He was well into his third hour of digging and secretly copying, when he stumbled across a picture of McLeish and Austin taken when McLeish was only just revealing his political aspirations. He had successfully defended the company against breach of patent on technical grounds. Apart from the handshake and history of the relationship this depicted, Ari’s attention was drawn to a diagram of the company structure. Enlarging the picture revealed the company name: Candels Resources. He went back to the listed backers of McLeish... Candels Resources... there it was. Ari copied furiously. He went to the current structure of ARC... no mention of Candels Resources.

            Ari stretched, and then resumed his investigating. Unbeknown to Ari, research into confidential files at the library was monitored. Down in a lower floor office packed with servers and data switches a wiry, bespectacled man with reddish, curly hair was busily typing in some code on a notebook computer on his knee. A beeping alarm started on the computer from which his swivel chair had turned. He ignored it briefly, but found it difficult to concentrate on the script he was entering. Distracted, he grumbled, tore his attention away from the system coding, turned and looked at the list of flagged entries slowly growing on the screen. This wasn’t some random event; someone was burrowing for information. This was exactly what his watchdog program had been designed for. He grinned, self satisfied. A few phone calls were made. Although he had no understanding of the real reason for the surveillance, he was sure his monitoring of hits on defence contractors and the like was playing an important role for national security. He hung up. His instructions were to check the closed circuit television monitors and keep a watch on the digital intruder.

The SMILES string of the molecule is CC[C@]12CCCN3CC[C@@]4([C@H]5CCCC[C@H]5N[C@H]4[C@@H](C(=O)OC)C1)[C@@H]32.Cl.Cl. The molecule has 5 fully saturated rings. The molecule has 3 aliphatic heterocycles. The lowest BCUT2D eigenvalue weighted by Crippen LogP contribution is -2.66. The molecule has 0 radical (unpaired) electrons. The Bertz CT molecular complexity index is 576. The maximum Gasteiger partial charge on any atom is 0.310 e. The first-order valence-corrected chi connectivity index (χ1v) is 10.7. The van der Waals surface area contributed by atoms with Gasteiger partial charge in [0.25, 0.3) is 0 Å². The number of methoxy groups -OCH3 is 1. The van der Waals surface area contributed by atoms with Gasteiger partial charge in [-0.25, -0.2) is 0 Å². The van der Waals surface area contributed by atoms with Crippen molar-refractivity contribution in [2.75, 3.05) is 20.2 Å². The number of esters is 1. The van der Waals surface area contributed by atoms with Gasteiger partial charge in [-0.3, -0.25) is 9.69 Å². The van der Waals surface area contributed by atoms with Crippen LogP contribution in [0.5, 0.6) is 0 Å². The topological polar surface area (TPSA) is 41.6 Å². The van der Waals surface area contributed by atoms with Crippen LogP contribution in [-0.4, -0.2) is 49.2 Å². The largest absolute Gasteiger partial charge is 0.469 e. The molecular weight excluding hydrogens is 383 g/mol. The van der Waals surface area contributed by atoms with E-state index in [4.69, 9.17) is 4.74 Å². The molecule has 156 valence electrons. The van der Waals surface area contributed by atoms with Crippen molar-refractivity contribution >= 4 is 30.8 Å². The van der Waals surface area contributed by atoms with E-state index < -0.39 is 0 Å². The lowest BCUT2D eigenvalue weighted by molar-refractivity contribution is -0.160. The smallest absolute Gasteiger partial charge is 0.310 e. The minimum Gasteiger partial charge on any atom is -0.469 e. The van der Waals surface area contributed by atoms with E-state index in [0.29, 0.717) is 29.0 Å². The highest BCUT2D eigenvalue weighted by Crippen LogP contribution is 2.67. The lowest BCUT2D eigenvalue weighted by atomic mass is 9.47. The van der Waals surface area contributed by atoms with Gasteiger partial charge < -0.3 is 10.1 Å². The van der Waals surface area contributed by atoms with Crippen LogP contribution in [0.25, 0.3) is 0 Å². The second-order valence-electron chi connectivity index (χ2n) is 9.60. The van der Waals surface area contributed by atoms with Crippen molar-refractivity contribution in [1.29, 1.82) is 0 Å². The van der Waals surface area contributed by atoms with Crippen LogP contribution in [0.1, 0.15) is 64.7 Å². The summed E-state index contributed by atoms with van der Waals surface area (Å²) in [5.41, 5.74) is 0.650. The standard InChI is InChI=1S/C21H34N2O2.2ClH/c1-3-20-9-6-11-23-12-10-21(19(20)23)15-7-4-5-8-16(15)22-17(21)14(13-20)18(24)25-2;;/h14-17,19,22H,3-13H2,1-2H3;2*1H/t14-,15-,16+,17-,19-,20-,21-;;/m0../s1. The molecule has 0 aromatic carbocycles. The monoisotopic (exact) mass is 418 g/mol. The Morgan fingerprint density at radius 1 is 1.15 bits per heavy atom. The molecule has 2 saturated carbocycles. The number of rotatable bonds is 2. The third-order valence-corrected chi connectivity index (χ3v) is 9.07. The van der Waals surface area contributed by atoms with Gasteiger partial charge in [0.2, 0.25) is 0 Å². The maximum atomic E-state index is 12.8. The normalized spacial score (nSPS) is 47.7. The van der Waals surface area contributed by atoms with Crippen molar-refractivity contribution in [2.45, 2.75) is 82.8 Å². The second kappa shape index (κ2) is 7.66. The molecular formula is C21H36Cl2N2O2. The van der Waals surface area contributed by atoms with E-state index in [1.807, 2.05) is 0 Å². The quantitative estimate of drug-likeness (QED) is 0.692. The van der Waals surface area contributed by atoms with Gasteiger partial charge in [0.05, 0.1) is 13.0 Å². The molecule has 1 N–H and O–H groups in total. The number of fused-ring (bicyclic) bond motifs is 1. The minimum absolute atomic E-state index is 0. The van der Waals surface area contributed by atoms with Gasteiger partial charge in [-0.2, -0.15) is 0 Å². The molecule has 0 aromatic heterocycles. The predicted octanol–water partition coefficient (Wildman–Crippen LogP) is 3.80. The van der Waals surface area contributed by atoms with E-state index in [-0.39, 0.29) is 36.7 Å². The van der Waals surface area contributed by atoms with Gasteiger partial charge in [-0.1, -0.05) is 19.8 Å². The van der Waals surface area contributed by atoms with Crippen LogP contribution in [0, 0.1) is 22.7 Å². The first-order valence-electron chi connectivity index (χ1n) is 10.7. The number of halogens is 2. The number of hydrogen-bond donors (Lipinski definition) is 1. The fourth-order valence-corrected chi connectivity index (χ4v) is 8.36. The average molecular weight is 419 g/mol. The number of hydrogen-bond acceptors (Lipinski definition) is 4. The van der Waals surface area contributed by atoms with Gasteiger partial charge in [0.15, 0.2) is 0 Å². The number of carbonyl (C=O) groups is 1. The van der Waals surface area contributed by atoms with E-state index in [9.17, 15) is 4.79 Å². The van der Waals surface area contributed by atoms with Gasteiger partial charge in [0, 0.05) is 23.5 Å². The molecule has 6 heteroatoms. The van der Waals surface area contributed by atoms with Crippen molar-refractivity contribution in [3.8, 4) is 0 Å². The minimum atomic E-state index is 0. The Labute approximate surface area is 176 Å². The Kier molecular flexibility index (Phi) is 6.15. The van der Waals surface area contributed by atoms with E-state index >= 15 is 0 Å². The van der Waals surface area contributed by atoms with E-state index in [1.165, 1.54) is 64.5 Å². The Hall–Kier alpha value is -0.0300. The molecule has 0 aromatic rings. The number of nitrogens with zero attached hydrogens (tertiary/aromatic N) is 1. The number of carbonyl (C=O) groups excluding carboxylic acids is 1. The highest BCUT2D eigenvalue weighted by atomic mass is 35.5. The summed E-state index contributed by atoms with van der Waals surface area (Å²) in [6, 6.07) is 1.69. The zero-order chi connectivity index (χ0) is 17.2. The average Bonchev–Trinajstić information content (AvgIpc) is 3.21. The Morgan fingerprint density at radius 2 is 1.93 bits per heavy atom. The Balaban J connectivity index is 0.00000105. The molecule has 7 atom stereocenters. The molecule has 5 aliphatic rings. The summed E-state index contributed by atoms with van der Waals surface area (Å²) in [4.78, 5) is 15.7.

He dialled the phone again. “It’s just a young guy. Could be a student; maybe a political activist.”

A nasally voice answered, “Don’t worry about it. Somebody should be there shortly… if he starts to leave give us another call.”

Ari pocketed his memory stick. Then as an afterthought he went to a section about Republican Party members. He was totally absorbed in pursuing a line of inquiry about Burke and Whipple when there was a tap on his shoulder. He jumped.